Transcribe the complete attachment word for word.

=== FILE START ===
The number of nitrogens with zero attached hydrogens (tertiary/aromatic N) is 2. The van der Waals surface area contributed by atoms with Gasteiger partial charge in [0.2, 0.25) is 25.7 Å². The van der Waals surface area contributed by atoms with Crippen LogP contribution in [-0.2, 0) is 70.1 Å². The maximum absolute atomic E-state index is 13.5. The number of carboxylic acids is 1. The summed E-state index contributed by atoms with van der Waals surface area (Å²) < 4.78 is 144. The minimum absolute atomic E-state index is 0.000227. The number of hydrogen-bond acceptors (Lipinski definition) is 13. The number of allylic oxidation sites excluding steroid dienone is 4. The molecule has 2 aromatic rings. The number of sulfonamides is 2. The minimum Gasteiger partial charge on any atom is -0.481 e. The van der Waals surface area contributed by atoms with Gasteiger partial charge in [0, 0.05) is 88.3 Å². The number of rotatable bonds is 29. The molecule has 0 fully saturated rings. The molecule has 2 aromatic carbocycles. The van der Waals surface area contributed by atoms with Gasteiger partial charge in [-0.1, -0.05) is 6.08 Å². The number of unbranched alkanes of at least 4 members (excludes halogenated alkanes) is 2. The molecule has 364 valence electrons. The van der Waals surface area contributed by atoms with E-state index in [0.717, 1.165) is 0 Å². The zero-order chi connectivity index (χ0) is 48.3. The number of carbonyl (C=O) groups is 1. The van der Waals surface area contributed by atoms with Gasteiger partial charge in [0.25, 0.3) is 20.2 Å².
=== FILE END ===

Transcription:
The number of nitrogens with zero attached hydrogens (tertiary/aromatic N) is 2. The van der Waals surface area contributed by atoms with Gasteiger partial charge in [0.2, 0.25) is 25.7 Å². The van der Waals surface area contributed by atoms with Crippen LogP contribution in [-0.2, 0) is 70.1 Å². The maximum absolute atomic E-state index is 13.5. The number of carboxylic acids is 1. The summed E-state index contributed by atoms with van der Waals surface area (Å²) < 4.78 is 144. The minimum absolute atomic E-state index is 0.000227. The number of hydrogen-bond acceptors (Lipinski definition) is 13. The number of allylic oxidation sites excluding steroid dienone is 4. The molecule has 2 aromatic rings. The number of sulfonamides is 2. The minimum Gasteiger partial charge on any atom is -0.481 e. The van der Waals surface area contributed by atoms with Gasteiger partial charge in [0, 0.05) is 88.3 Å². The number of rotatable bonds is 29. The molecule has 0 fully saturated rings. The molecule has 2 aromatic carbocycles. The van der Waals surface area contributed by atoms with Gasteiger partial charge in [-0.1, -0.05) is 6.08 Å². The number of unbranched alkanes of at least 4 members (excludes halogenated alkanes) is 2. The molecule has 364 valence electrons. The van der Waals surface area contributed by atoms with E-state index in [0.717, 1.165) is 0 Å². The zero-order chi connectivity index (χ0) is 48.3. The number of carbonyl (C=O) groups is 1. The van der Waals surface area contributed by atoms with Gasteiger partial charge in [0.25, 0.3) is 20.2 Å².